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Do market rallies signal no war in Korea?

2024-07-23 04:50:55      点击:809
Seoul stocks outperforming amid rising tensions

By Kim Jae-kyoung

SINGAPORE ― "The more North Korea conducts nuclear and missile tests, the better" for the market.

This is the equation applied by the S. Rajaratnam School of International Studies (RSIS) at Nanyang Technological University in Singapore to describe how Korean and other East Asian exchanges are reacting to North Korea's saber-rattling.

Ironically, the KOSPI, South Korea's benchmark stock index, has been soaring over the past month, in tandem with rising tension on the Korean Peninsula caused by Pyongyang's ballistic missile and nuclear provocations.

Market analysts said investors are betting on Korean stocks on the belief there will be no military conflict despite the bombastic rhetoric both from the United States and North Korea.

"In my view the Korean market performance reflects no war," Mikio Kumada, executive director of Global Strategist at LGT Capital Partners in Hong Kong, told The Korea Times.

"Instead (there is) an expectation of improved international cooperation with all stakeholders. That is reflected in the fact that all regional markets are outperforming."

He also said Korean markets are being buoyed by an improving economic situation due to the revival of global trade and increased domestic political stability with the Moon Jae-in presidency.

"It's interesting that in the middle of all of this war rhetoric, the U.S. and South Korean stock markets are doing fine," said William Brown, adjunct professor at Georgetown School of Foreign Service.

"Does this mean investors are crazy? I think most people recognize the chances of a shooting war are slim."

Amid continuing threats from Pyongyang, the KOSPI hit a record high of 2,557.97 on Nov. 3, up nearly 200 points from the end of September.

The rallies were powered by foreign investors who posted net buying of over 3 trillion won in October when tension on the peninsula reached its peak following the North's sixth nuclear test.

According to a recent report by the RSIS, market bullishness is not isolated to South Korean stocks but is a common phenomenon for East Asia's equities.

The report, co-written by Kumada and Michael Raska, professor at the Institute of Defence and Strategic Studies, a unit of the RSIS, said the strength of East Asia's equity markets becomes particularly evident when compared to those of North America, Western Europe and Japan.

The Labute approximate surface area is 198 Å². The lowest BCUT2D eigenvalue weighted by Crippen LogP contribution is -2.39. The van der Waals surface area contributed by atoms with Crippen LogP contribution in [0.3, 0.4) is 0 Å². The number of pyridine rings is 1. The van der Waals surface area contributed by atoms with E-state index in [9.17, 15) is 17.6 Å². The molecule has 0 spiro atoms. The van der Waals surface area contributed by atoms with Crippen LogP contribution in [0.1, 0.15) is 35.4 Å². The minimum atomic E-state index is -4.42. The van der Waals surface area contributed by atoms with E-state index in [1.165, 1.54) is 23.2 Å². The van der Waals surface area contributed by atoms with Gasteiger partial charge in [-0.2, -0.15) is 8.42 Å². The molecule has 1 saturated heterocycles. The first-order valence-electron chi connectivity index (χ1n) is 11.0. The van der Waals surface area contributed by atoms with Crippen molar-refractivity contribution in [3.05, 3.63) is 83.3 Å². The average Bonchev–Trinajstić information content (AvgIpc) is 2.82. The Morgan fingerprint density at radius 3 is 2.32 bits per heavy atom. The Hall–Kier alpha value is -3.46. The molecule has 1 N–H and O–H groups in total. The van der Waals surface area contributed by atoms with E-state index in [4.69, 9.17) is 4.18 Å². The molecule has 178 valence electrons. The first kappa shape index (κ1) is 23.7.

Since the beginning of the year, the MSCI Korea Index in U.S. dollars has jumped around 40 percent, while the MSCI Far East Index has increased about 33 percent.

That compares to about 20 percent, 14 percent, and 13 percent for the equivalent stock market indices of Europe, Japan, and the U.S., respectively.

In the report, Kumada and Raska said the positive economic and market trends may provide an important argument as to why hardly anyone in the business world takes North Korea's saber-rattling seriously.

"The pronounced strength of the Far Eastern indices may imply a benign geopolitical outcome on the Korean peninsula is in the making," they said.

"As a crowd, investors seem to have a clear vision. The current security developments on the Korean Peninsula are not leading toward a destructive war, but a pragmatic recognition of North Korea's nuclear status."

From this viewpoint, they think North Korea's current crisis escalation may paradoxically signal a willingness to engage in a process that points toward some form of a negotiated settlement, enabling a breakout from the current geopolitical deadlock.

"Restarting talks with North Korea amid conditions of strategic distrust and varying geostrategic interests would of course not be a straightforward deal," they said.

"However, potential realistic goalposts for restarting talks would include establishing crisis prevention mechanisms and communication links with Pyongyang to mitigate any potential escalation pressures or miscalculations."

In its latest report, global credit ratings agency Fitch also expects an outright war on the Korean Peninsula will be averted.

"While the current level of tension is high, strains on the Korean Peninsula are not new, and have followed a familiar pattern of rise-and-fall cycles in the past," it said.

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